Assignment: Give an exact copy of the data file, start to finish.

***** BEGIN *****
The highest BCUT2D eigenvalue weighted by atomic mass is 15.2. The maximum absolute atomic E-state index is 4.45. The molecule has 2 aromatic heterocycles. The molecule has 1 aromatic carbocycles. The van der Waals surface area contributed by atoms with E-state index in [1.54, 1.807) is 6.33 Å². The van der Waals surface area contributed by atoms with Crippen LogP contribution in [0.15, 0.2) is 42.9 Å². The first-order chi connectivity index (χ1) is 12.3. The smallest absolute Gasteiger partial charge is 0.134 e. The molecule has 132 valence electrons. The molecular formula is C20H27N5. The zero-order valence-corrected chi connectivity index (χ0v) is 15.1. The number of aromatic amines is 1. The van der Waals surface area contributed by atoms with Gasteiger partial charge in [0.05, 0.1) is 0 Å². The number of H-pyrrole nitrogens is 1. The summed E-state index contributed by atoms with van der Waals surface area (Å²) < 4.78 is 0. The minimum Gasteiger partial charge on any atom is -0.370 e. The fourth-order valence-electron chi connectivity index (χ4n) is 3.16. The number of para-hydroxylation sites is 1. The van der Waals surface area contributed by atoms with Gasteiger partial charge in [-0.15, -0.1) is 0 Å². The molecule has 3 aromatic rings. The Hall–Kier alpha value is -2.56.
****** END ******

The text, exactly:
The highest BCUT2D eigenvalue weighted by atomic mass is 15.2. The maximum absolute atomic E-state index is 4.45. The molecule has 2 aromatic heterocycles. The molecule has 1 aromatic carbocycles. The van der Waals surface area contributed by atoms with E-state index in [1.54, 1.807) is 6.33 Å². The van der Waals surface area contributed by atoms with Crippen LogP contribution in [0.15, 0.2) is 42.9 Å². The first-order chi connectivity index (χ1) is 12.3. The smallest absolute Gasteiger partial charge is 0.134 e. The molecule has 132 valence electrons. The molecular formula is C20H27N5. The zero-order valence-corrected chi connectivity index (χ0v) is 15.1. The number of aromatic amines is 1. The van der Waals surface area contributed by atoms with Gasteiger partial charge in [0.05, 0.1) is 0 Å². The number of H-pyrrole nitrogens is 1. The summed E-state index contributed by atoms with van der Waals surface area (Å²) < 4.78 is 0. The minimum Gasteiger partial charge on any atom is -0.370 e. The fourth-order valence-electron chi connectivity index (χ4n) is 3.16. The number of para-hydroxylation sites is 1. The van der Waals surface area contributed by atoms with Gasteiger partial charge in [-0.15, -0.1) is 0 Å². The molecule has 3 aromatic rings. The Hall–Kier alpha value is -2.56.